This year’s tournament features a total purse of $1.75 million, an impressive figure for an LPGA event with only 36 players. Last year’s event had a $1.5 million purse. In 2021, the last year Diamond Resorts had its name attached to this tournament, the purse was $1.2 million.
“I am looking forward to seeing the leaders of the LPGA,” Flaskey said.
“We are looking forward to celebrating women’s golf and continuing to move the needle for the ladies and the LPGA and continue to push to help that tour, do the things that they want to do. But it’s been tough for them, you know? The television piece of it on network TV has not been as mainstream as the men’s tour.”
The LPGA has struggled to garner the attention that the men’s game has received in recent years, despite the game’s exponential growth in popularity since the pandemic.
And yet, Flaskey has made it a priority for his tournament to air on network television each year.
NBC will broadcast Saturday’s third-round from 3 to 5 p.m. ET, an impressive time slot for any LPGA tournament.
Golf Channel will also air the first, second, and final rounds for three hours each day—from 1 to 4 p.m. ET. Golf Channel also has an hour of third-round coverage from 2 to 3 p.m. ET.
But since the NFL dominates American television, NBC has no choice but to air the NFL’s divisional playoff matchup between the Detroit Lions and the Tampa Bay Buccaneers on Sunday afternoon. Hence, NBC will air live coverage on only Saturday instead of both Saturday and Sunday.
“It’s hard on the advertising and sponsorship side for the LPGA,” Flaskey said.
“That’s why companies like Hilton Grand Vacations and Diamond Resorts must get behind this LPGA brand and help continue to take them north because if you understand what’s going on there and what they’re doing, these athletes are incredible athletes, but more important than that, is that they care, right?”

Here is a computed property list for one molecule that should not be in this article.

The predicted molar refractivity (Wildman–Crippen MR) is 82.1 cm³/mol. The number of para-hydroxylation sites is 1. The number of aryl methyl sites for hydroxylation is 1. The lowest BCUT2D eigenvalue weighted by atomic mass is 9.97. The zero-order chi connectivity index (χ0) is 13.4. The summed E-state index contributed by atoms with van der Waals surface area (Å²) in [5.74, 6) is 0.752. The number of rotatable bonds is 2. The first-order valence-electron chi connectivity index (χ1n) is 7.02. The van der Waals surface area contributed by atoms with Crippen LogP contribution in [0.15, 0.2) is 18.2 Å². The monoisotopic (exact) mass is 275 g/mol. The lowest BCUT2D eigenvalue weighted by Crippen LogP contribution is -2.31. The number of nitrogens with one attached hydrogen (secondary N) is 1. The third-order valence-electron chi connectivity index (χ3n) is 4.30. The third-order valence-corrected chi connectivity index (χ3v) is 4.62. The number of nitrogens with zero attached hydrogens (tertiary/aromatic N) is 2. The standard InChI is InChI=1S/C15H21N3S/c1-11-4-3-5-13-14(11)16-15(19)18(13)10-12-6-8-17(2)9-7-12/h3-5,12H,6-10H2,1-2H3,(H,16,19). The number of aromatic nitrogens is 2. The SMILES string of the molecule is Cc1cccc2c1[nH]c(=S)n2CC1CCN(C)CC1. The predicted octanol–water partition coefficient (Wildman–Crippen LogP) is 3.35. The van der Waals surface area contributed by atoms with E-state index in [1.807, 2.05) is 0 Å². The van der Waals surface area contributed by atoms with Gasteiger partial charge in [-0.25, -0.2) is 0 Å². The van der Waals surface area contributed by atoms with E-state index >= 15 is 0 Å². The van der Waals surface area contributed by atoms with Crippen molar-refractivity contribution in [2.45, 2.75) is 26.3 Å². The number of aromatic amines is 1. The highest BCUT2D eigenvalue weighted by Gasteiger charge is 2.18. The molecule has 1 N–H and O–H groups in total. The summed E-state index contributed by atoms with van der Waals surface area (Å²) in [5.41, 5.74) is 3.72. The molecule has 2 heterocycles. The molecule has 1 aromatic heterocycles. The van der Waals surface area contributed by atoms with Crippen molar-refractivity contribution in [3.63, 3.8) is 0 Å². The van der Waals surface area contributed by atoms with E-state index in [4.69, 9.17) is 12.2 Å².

Indeed, LPGA stars care very much about their fans, constituents, and children interested in the game. Lexi Thompson’s presence at the PGA Tour’s Shriners Children’s Open last October is a perfect example of this.
“By PGA Tour standards, by LIV Golf standards, [LPGA stars] are not wealthy,” Flaskey explained.
“But it is so impressive for them to come out and be able to compete and play at the level that they play at. At the same time, [it’s amazing for them to] give as much as they give off the course to the sponsors, the fans, and the pro-am players. I think it is extraordinary, and I think it’s something that a lot of people don’t know about.”
The LPGA is an amazing organization with so much talent, but the circuit does not garner the attention of the average sports fan.
Sure, diehard golf fans will tune into the biggest LPGA events of the season. But this is why Flaskey wanted celebrities to compete in a marquee LPGA event. Those household names help bring eyeballs and attention to the women’s game.
More attention creates more revenue for the players.
This would not be possible without Flaskey and Wang. The LPGA’s Tournament of Champions would not have this annual success, nor would it be able to grow the women’s game and help millions of children in South Florida, without their leadership and vision.
Advent Children’s Hospital, Florida Hospital for Children, and the University of Florida Shan’s Children’s Hospital have all been key beneficiaries of this event, but so, too has the women’s game as a whole.
The LPGA deserves more attention, yet its priority as it begins the 2024 season is raising money for those less fortunate.
That is pretty special, and it speaks to the importance of not only elevating the best female players in the world but also using golf to sow seeds of compassion.